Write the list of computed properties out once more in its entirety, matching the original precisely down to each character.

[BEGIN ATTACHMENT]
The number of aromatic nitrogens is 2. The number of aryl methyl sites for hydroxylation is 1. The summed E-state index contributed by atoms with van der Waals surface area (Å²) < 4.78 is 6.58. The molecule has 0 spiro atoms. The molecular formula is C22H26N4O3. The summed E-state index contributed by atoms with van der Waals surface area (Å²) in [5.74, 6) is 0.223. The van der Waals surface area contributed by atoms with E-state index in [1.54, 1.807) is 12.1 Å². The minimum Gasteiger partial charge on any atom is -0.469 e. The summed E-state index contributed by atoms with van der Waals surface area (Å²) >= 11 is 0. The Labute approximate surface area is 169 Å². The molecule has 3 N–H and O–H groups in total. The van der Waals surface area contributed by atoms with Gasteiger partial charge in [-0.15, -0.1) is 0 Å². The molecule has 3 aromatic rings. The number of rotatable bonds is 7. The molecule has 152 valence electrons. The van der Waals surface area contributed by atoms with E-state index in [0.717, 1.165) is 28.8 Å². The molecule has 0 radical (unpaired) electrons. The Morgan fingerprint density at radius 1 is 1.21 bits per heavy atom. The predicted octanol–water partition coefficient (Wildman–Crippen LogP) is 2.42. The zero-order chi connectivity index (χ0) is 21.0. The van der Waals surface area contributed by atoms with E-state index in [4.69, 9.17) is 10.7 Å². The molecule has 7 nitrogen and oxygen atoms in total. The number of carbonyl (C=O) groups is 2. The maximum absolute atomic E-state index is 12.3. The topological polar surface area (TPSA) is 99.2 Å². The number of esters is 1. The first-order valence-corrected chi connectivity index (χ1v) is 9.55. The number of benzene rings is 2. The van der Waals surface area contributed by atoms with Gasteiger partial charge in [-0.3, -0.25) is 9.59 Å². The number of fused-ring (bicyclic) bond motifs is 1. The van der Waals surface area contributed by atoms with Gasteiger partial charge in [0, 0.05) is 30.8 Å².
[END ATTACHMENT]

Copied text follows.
The number of aromatic nitrogens is 2. The number of aryl methyl sites for hydroxylation is 1. The summed E-state index contributed by atoms with van der Waals surface area (Å²) < 4.78 is 6.58. The molecule has 0 spiro atoms. The molecular formula is C22H26N4O3. The summed E-state index contributed by atoms with van der Waals surface area (Å²) in [5.74, 6) is 0.223. The van der Waals surface area contributed by atoms with E-state index in [1.54, 1.807) is 12.1 Å². The minimum Gasteiger partial charge on any atom is -0.469 e. The summed E-state index contributed by atoms with van der Waals surface area (Å²) >= 11 is 0. The Labute approximate surface area is 169 Å². The molecule has 3 N–H and O–H groups in total. The van der Waals surface area contributed by atoms with Gasteiger partial charge in [-0.15, -0.1) is 0 Å². The molecule has 3 aromatic rings. The number of rotatable bonds is 7. The molecule has 152 valence electrons. The van der Waals surface area contributed by atoms with E-state index in [0.717, 1.165) is 28.8 Å². The molecule has 0 radical (unpaired) electrons. The Morgan fingerprint density at radius 1 is 1.21 bits per heavy atom. The predicted octanol–water partition coefficient (Wildman–Crippen LogP) is 2.42. The zero-order chi connectivity index (χ0) is 21.0. The van der Waals surface area contributed by atoms with E-state index in [4.69, 9.17) is 10.7 Å². The molecule has 7 nitrogen and oxygen atoms in total. The number of carbonyl (C=O) groups is 2. The maximum absolute atomic E-state index is 12.3. The topological polar surface area (TPSA) is 99.2 Å². The number of esters is 1. The first-order valence-corrected chi connectivity index (χ1v) is 9.55. The number of benzene rings is 2. The van der Waals surface area contributed by atoms with Gasteiger partial charge in [-0.3, -0.25) is 9.59 Å². The number of fused-ring (bicyclic) bond motifs is 1. The van der Waals surface area contributed by atoms with Gasteiger partial charge in [0, 0.05) is 30.8 Å².